(Mr Denham) To be perfectly honest, I think firstly it is far too early to say and, secondly, no one can say what the situation will be in five or ten years' time. At the moment police authorities receive ring-fenced money for police officers, as you know, which has been one of the reasons why we have had a record increase in police officers. A few years ago that was not the pattern. Although we do not have any particular plans to do what you say, there is nothing in the Bill which affects that one way or the other.

  612. There could be a danger that if it was ring-fenced money then authorities would be forced into using CSOs when they would prefer to have more police officers but not as many CSOs.
  (Mr Denham) I can certainly understand those concerns but I come back to the point, the section of the Bill clearly says it is the chief constable who has to decide whether he wishes to have these CSOs.

David Winnick

  613. Is there not a danger of having a two-tier arrangement where people will phone the police but instead of which they will get a CSO? So we go down the road where at the end of the day before you see the police you first see the CSO?
  (Mr Denham) I do not think so but I do think, if you look at the Bill in the wider sense, there are some circumstances which we cover in the Bill where the person you want to see first is not necessarily a police officer. One of the reasons for strengthening the powers of civilian investigators and scene-of-crime officers is that there are circumstances where the first person you want to get round is somebody who is a skilled investigator who can make sure they get the DNA samples and the other scientific evidence properly. I think what many forces want to do is to be able to have the person with the right skills, including appropriate police powers, to be round there quickly to get the evidence, rather than send somebody round a few hours later and then the person you really want 24 hours after that. So the ability to deploy the people working for the Police Service flexibly is a very important one, but I do not envisage any sort of routine system where you always see a CSO before you see a police officer, far from it.

  614. To some extent your answer has more or less confirmed my suspicions, as well as obviously the Police Federation's, that the CSO would be seen as a deputy police officer, obviously not a police officer in any legal sense. When my constituents ring up, as they often do, and in so many parts of the country it is the same pattern, complaining about what has happened, it will be a CSO they will get or be asked to contact and not a police officer.
  (Mr Denham) Two things. One is, I do not believe that is what anybody has in mind to set up here, and I do not think that is what we have in mind. Secondly, with record numbers of police officers, and we will have over 130,000 by this time next year, on any conceivable scale of expansion of CSOs there will be vastly more police officers than Community Support Officers for a very, very long time to come. Let us not forget that over the past few years there has been an expansion of support officers in the Police Service who are not police officers, that has been very useful, it has helped to free up the time of police officers to spend their time on the duties which we and the public want to see them on, and nobody has said that is about a two-tier Police Service.


  615. Those are auxiliaries who are likely to be employed doing desk jobs in police stations, administrative jobs. The difference with CSOs is that they could be front-line officers.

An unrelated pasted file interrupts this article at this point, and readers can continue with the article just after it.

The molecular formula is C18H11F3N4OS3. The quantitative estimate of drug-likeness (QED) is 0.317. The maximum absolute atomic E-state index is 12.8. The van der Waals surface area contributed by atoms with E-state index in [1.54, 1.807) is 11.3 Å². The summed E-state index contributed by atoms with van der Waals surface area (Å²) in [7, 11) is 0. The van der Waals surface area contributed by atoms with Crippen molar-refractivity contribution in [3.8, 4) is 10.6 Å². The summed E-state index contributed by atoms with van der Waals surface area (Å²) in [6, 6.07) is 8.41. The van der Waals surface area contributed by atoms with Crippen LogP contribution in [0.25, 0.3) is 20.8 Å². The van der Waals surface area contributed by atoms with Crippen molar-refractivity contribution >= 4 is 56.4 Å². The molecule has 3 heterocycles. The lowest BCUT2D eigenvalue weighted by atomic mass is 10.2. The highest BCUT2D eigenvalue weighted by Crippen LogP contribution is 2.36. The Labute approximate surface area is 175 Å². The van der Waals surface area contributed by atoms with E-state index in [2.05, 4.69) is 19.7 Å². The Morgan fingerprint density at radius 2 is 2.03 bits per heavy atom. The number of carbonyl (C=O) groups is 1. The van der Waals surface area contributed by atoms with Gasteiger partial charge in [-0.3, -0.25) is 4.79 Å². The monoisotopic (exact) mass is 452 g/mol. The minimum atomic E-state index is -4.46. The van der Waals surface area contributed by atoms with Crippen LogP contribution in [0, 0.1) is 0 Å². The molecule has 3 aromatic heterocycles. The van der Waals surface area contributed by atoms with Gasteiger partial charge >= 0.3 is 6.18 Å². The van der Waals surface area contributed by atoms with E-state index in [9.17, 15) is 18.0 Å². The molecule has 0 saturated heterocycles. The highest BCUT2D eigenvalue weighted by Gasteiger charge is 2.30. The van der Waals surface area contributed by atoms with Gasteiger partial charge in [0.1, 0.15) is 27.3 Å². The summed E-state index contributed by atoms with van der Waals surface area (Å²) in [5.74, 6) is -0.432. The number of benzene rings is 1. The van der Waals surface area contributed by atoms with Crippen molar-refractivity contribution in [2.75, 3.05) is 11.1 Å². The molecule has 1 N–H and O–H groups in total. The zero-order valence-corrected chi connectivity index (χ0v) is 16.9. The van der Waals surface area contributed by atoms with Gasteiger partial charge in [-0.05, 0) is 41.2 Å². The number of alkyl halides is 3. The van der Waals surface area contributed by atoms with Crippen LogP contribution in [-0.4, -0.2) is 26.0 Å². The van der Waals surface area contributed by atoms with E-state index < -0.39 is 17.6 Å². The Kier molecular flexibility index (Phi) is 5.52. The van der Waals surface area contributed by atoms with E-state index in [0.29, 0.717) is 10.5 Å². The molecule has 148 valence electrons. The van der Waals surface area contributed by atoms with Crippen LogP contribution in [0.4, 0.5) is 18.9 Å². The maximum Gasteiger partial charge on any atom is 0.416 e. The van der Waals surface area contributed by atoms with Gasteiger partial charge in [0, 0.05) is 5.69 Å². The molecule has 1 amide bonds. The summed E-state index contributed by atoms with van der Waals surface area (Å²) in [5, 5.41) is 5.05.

(Mr Denham) Yes, they could be front-line and we want to make additional use of civilians in detention jobs and scene-of-crime jobs and so on as part of this Bill. I just cannot envisage a future, I have to say, where your routine first contact with the Police Service has to be with a CSO rather than with a police officer, because I do not think that fits the role being allocated for CSOs within the Bill or indeed what the Police Service will want to do with CSOs.

David Winnick

  616. The real test will come, where CSOs are employed, in whether there is any reduction in street criminality or those responsible, or allegedly responsible, being apprehended quicker. That is the real test of it all, is it not?
  (Mr Denham) And whether the public's fear of crime is reduced and whether we are more effective in gathering information on people perpetrating anti-social behaviour so we can introduce anti-social behaviour orders, whether the links with local authorities to deal with abandoned vehicles and that sort of thing improves, so we do not have streets with burnt-out, abandoned vehicles which make people feel scared even if there is no crime in the street. The CSOs add a capacity to deal with those sorts of things with other agencies which actually it is difficult for the Police Service to give the priority to at the moment which people would like.


  617. Thank you. A few miscellaneous matters before we wind up, mainly on things which are not in the Bill.
  (Mr Denham) The things you would have put in the Bill if you had been here.

  Chairman: Not at all, they are just gentle enquiries.

Mr Watson

  618. The first one is one which the Metropolitan Police would have liked to have seen in the Bill, and that is the provision to allow the police force to recover the cost of policing arising from private commercial activities like night clubs and bars. Have you considered that and, if you did, why is it not in there?
  (Mr Denham) The White Paper which we published before Christmas set out the Government's policy position quite clearly, that in principle there are areas of activities like, broadly, entertainment businesses which give rise to police costs where we would like more money going to the Police Service. There are some imaginative schemes up and down the country on a voluntary basis with night clubs which are funding police officers. No final decisions have been taken in the months since the White Paper about how such a scheme might work or what it should cover and whatever. Clearly we need to make sure we have it right but it is an issue of Government policy which we are certainly interested in.

  619. So it might be revisited in later legislation?
  (Mr Denham) In terms of Government policy, it is an area we would like to address, but it is also quite a complex area. It is one thing to say, "It would be great if there was more money coming to the police to cover the cost of policing a town centre on a Friday night", but it is another matter designing a scheme which would actually work.

10   See Appendix, Ev 166. Back